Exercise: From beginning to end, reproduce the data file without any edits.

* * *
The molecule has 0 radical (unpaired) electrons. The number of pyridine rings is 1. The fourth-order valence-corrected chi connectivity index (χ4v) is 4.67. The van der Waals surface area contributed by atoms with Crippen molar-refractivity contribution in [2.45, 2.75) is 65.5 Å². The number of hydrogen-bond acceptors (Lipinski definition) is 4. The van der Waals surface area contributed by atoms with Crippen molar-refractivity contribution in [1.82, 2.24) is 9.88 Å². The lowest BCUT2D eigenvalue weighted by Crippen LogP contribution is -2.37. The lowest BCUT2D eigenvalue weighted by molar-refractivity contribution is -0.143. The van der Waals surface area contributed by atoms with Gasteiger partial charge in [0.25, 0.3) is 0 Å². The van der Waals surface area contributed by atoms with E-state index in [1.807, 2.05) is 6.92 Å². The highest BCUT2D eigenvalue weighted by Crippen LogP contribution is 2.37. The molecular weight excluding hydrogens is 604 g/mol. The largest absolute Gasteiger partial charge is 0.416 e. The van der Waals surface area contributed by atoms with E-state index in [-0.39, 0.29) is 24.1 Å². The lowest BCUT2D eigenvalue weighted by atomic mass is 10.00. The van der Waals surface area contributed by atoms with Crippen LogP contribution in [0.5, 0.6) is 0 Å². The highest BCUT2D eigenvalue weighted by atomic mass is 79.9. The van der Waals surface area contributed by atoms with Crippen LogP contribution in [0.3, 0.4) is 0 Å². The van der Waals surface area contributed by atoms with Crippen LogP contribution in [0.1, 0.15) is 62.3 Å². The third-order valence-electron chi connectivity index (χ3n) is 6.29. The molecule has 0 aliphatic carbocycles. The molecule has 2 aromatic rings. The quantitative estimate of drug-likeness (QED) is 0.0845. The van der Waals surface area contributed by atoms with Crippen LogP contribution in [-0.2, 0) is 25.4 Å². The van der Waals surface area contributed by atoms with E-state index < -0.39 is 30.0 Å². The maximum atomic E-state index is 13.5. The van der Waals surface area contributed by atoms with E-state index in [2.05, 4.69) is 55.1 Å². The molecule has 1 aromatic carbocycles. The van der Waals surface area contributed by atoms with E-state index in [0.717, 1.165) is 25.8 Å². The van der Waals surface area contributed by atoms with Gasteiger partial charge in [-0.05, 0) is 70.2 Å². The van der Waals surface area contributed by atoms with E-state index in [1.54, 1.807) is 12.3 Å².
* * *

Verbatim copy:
The molecule has 0 radical (unpaired) electrons. The number of pyridine rings is 1. The fourth-order valence-corrected chi connectivity index (χ4v) is 4.67. The van der Waals surface area contributed by atoms with Crippen molar-refractivity contribution in [2.45, 2.75) is 65.5 Å². The number of hydrogen-bond acceptors (Lipinski definition) is 4. The van der Waals surface area contributed by atoms with Crippen molar-refractivity contribution in [1.82, 2.24) is 9.88 Å². The lowest BCUT2D eigenvalue weighted by Crippen LogP contribution is -2.37. The lowest BCUT2D eigenvalue weighted by molar-refractivity contribution is -0.143. The van der Waals surface area contributed by atoms with Gasteiger partial charge in [0.25, 0.3) is 0 Å². The van der Waals surface area contributed by atoms with E-state index in [1.807, 2.05) is 6.92 Å². The highest BCUT2D eigenvalue weighted by Crippen LogP contribution is 2.37. The molecular weight excluding hydrogens is 604 g/mol. The largest absolute Gasteiger partial charge is 0.416 e. The van der Waals surface area contributed by atoms with E-state index in [-0.39, 0.29) is 24.1 Å². The lowest BCUT2D eigenvalue weighted by atomic mass is 10.00. The van der Waals surface area contributed by atoms with Crippen LogP contribution in [0.5, 0.6) is 0 Å². The highest BCUT2D eigenvalue weighted by atomic mass is 79.9. The van der Waals surface area contributed by atoms with Crippen LogP contribution in [0.3, 0.4) is 0 Å². The van der Waals surface area contributed by atoms with Crippen LogP contribution in [0.1, 0.15) is 62.3 Å². The third-order valence-electron chi connectivity index (χ3n) is 6.29. The molecule has 0 aliphatic carbocycles. The molecule has 2 aromatic rings. The quantitative estimate of drug-likeness (QED) is 0.0845. The van der Waals surface area contributed by atoms with Crippen LogP contribution in [-0.2, 0) is 25.4 Å². The van der Waals surface area contributed by atoms with E-state index < -0.39 is 30.0 Å². The maximum atomic E-state index is 13.5. The van der Waals surface area contributed by atoms with E-state index in [2.05, 4.69) is 55.1 Å². The molecule has 1 aromatic carbocycles. The van der Waals surface area contributed by atoms with E-state index in [0.717, 1.165) is 25.8 Å². The van der Waals surface area contributed by atoms with Gasteiger partial charge in [-0.05, 0) is 70.2 Å². The van der Waals surface area contributed by atoms with E-state index in [1.54, 1.807) is 12.3 Å².